Recently, I’ve been posting transcripts of the speeches I’ve been giving in a public speaking class. Today, I gave a speech I can’t post, but it meant so much that I still want to tell you about it.
The assignment was to deliver a persuasive speech that would convince a business to make a change. I pretended the class was the Executive Committee at a firm where I used to work and I tried to persuade them to fire my boss.
I worked on my 7-minute speech for two or three days, almost completely consumed by it. I stayed up late into the night, constructing a fictional business case to fire a real person I used to know.
She was a real person whom I allowed to make my life miserable for too long, and this speech was my chance to go back in time and do something about her. It was a chance re-write my script the way I would have wanted a movie to end. And it was important.
So I dove in.
Part I: Preparing for Battle
To quote my old boss accurately, I referred to old journals and emails with colleagues. To capture the essence of all the personalities in my anecdotes, I looked up old co-workers, scrolled through their LinkedIn updates and revisited stories on their personal blogs. I read the Glassdoor reviews of my old firm and checked out its Twitter feed.
I built a presentation slide deck, too. It was an artsy deck, with far fewer numbers or graphs than I would have used in my career. It had sexy fonts and carefully selected colors.
Intermission: The Fighter Needs a Pep Talk
Look, all this fuss might sound excessive for a school assignment, but if you’re going to go back in time and pretend to stand up to a bully in front of your modern-day friends, you bring your “A” game.
You choose font colors like an assassin.
You align text like a drill sergeant.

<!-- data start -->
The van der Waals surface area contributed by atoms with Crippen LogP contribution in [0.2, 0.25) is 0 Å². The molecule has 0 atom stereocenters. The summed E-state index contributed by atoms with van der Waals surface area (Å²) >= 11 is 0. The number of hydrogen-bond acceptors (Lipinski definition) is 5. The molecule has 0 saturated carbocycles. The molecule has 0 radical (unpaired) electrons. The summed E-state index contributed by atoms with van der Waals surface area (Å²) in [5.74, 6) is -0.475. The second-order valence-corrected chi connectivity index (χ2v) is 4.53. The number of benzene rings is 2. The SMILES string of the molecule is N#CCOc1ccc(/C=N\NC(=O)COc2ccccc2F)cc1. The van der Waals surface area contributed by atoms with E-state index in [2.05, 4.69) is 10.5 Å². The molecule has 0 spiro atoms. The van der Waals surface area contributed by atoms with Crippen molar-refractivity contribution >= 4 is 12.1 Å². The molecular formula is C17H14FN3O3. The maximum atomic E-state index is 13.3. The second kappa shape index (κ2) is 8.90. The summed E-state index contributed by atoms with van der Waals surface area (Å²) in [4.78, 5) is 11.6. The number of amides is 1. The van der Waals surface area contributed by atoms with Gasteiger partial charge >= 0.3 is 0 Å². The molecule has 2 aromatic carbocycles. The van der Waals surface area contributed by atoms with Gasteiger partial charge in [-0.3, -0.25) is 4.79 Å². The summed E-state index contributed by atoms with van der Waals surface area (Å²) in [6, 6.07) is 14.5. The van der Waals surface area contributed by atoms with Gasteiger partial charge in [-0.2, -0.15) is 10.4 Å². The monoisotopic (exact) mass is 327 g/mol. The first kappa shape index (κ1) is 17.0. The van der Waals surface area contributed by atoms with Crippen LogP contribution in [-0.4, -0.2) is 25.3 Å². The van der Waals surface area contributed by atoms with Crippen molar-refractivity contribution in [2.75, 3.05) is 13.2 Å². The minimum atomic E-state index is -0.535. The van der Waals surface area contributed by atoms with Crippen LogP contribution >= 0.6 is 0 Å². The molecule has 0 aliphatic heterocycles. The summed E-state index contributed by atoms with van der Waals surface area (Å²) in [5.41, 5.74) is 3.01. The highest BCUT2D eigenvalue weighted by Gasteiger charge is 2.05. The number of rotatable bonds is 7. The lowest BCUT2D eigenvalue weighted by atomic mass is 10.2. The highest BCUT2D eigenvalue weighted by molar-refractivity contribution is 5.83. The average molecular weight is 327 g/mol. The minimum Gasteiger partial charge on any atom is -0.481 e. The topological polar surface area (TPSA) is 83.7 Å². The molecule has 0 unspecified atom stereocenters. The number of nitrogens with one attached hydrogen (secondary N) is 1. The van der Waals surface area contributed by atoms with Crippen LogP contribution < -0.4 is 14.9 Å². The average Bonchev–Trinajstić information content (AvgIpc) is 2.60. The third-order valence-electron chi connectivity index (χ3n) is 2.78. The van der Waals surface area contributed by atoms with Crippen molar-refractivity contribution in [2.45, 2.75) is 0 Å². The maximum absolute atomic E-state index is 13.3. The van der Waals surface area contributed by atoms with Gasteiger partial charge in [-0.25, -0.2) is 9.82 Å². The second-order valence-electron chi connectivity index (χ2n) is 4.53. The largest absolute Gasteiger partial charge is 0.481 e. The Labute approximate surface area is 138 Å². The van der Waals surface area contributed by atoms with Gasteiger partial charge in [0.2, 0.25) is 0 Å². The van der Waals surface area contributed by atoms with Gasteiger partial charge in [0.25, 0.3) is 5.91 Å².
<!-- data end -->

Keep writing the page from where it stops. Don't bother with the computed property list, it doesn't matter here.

And you animate those bullet points, dammit, like fucking Pixar.
No detail is too small.
But I digress.
Part II: The Monster Rears Its Ugly Head
Once the basic deck was assembled, I realized I needed to build out an actual business case with math. And that’s when things got messy.
All these years, I have been convinced that this woman was not only bad at life, but also a financial drain because of all the people she chased away and all the chaos she caused. But to my surprise, when it came time to build the business case to fire her, the numbers just didn’t add up.
The best I could do was to demonstrate that the net benefit of having her, even after deducting the high cost of all the employee turnover, was still positive. At least on paper. I even compared her to my favorite former colleague and I calculated that my old boss was 1.8 times as valuable to the firm as he was.
It was painful. I loved that colleague. And I despised that boss. She did not deserve to be 1.8 times more valuable than a toenail clipping.
She was even winning the fake battle I concocted to feel better about myself. She really was a monster.
Part III: The Fighter Faces Her Inner Demons
Look—I’m a year into a full-time MBA program, which basically means that my brain has mushroom-clouded and reconstituted itself at least 15 times in the last 9 months. I’ve spent months giving presentations about cases I haven’t read and making arguments about companies I only vaguely understand. In the very least, I hoped I would have mastered the art of bullshit a little better at this point.
But I couldn’t bullshit myself on this one.
There it was in black and white, right in front of me on my own slide deck after all these years: The real executive committee didn’t force the boss lady out back then because it wouldn’t have made any sense.